Two groups of scientists revealed last week that by altering the brain’s absorption of vasopressin — a hormone closely related to oxytocin — they produced promising improvements in the social skills of young people and adults with autism.
The independent studies were published in Science Translational Medicine and mark the first time that the hormone has been studied as an autism treatment in people. Still, experts say the results are preliminary, and parents should manage their expectations carefully until more research is done.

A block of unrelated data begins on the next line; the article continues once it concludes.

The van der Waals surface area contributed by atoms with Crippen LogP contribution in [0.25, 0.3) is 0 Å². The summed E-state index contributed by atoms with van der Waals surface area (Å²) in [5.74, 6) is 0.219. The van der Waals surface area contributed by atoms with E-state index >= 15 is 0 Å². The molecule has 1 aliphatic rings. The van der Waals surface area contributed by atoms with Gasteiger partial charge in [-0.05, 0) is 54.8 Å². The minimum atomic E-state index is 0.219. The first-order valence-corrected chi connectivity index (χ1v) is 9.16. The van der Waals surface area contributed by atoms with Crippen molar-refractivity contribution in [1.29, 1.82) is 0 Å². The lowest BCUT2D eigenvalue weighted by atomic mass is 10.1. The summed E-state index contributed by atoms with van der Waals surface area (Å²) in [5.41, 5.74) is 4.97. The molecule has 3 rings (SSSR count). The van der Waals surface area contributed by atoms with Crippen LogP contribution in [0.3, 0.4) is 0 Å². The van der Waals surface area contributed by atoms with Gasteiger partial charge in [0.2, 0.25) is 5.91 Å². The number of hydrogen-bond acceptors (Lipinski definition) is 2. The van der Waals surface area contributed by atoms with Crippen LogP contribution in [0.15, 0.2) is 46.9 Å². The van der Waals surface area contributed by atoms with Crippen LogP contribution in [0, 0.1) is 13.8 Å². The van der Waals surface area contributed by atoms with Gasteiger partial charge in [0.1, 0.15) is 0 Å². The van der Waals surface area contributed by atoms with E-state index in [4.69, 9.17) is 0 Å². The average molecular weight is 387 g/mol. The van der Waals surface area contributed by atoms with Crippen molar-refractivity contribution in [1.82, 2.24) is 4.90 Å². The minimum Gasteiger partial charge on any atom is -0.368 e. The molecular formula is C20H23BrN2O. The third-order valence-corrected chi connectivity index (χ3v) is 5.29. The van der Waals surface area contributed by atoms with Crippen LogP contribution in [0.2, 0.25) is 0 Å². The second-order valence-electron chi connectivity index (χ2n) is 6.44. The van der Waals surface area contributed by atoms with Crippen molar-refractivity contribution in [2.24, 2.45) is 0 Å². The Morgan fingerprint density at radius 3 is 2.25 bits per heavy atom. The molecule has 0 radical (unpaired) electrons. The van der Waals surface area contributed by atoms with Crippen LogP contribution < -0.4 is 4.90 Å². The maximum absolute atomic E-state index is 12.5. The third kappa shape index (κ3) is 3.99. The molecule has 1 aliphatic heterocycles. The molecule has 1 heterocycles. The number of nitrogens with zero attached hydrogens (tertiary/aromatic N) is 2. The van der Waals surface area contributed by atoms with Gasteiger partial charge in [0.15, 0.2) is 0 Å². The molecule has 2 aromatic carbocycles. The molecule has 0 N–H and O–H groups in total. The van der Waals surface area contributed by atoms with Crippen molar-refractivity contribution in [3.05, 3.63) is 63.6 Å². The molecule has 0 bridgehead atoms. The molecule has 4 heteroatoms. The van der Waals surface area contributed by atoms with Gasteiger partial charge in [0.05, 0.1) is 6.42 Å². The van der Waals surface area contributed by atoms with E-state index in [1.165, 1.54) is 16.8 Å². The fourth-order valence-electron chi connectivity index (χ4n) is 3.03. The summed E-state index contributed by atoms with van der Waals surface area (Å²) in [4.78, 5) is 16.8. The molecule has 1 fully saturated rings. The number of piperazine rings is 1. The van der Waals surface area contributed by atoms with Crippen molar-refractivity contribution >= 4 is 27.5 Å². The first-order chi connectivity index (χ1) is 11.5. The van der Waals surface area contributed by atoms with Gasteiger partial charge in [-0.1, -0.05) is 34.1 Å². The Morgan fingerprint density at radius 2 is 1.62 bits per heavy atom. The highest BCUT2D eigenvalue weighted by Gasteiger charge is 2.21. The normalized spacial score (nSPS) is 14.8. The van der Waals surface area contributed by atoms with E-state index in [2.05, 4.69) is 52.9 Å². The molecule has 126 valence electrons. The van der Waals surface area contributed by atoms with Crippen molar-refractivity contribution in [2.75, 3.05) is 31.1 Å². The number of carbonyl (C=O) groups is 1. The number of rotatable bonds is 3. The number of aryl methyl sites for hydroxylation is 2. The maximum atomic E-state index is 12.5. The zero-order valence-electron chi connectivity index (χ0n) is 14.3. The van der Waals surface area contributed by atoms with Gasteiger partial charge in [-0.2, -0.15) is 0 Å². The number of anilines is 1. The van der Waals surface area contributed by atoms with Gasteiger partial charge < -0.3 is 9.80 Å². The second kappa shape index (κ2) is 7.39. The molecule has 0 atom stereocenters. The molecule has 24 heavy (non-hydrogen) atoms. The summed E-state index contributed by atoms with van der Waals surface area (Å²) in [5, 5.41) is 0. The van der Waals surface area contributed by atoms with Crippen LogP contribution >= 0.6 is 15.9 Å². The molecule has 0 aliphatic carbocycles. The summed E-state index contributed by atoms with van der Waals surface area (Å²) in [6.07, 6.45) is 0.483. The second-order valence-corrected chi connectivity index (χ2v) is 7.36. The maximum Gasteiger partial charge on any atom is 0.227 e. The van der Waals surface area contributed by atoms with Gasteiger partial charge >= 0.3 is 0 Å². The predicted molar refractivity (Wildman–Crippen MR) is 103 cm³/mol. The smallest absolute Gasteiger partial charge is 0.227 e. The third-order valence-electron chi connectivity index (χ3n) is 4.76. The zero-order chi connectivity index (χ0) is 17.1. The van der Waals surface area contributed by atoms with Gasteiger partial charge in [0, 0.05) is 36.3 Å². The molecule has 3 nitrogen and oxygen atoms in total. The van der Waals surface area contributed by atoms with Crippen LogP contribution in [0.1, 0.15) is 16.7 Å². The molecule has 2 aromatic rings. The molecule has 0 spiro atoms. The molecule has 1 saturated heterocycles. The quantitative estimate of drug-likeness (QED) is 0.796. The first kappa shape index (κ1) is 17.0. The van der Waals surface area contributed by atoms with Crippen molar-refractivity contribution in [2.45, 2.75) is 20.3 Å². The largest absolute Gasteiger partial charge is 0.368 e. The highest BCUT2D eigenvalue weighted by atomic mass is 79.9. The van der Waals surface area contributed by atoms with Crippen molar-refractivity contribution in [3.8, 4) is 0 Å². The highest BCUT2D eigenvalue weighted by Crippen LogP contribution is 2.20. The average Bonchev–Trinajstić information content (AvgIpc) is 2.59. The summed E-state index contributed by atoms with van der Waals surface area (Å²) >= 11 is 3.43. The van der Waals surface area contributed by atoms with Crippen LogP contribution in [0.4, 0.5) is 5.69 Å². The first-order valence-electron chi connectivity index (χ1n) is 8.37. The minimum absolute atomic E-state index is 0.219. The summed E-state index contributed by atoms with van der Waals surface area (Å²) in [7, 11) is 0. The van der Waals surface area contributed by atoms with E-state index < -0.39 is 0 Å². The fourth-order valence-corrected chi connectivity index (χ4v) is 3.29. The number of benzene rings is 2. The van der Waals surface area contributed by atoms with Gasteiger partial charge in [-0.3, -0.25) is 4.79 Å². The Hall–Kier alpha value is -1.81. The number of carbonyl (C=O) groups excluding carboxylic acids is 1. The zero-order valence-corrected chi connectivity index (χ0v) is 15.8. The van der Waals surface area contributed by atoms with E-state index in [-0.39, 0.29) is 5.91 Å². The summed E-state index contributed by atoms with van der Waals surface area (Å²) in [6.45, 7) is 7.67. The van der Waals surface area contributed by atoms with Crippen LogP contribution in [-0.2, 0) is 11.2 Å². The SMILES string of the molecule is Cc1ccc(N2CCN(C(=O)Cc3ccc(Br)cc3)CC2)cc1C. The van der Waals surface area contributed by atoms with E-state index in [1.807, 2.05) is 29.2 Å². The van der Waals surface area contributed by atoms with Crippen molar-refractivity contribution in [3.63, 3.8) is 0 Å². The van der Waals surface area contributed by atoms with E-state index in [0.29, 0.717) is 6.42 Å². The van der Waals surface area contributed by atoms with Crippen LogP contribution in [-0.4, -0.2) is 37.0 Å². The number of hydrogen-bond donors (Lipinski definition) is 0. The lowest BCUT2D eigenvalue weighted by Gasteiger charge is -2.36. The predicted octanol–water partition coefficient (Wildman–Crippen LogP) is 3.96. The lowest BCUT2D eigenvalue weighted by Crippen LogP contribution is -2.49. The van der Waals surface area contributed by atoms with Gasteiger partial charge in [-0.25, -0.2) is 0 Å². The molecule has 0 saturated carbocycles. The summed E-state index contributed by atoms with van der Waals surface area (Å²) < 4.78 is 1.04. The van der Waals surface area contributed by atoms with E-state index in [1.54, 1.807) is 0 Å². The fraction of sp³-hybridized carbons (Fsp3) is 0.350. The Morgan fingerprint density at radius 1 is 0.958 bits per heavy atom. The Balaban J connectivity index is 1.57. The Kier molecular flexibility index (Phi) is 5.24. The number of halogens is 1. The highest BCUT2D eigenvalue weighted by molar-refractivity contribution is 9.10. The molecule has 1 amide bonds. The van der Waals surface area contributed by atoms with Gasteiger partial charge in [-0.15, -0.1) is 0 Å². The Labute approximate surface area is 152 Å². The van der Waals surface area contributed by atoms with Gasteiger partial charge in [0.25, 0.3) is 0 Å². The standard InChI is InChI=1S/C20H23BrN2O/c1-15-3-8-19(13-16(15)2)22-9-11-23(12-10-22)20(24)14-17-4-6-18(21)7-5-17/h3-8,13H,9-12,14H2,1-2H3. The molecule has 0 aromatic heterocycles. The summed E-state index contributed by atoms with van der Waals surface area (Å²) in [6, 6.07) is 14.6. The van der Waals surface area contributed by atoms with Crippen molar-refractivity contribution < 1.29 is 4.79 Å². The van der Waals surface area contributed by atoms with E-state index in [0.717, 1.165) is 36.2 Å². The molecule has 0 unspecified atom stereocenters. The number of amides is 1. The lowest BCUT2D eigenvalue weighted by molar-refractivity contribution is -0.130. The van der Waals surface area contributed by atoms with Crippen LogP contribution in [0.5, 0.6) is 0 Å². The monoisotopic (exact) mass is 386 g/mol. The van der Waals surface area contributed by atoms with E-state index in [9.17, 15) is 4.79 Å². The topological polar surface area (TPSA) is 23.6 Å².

According to Karen Parker, Stanford University’s autism specialist and co-author of one of the papers, there are…
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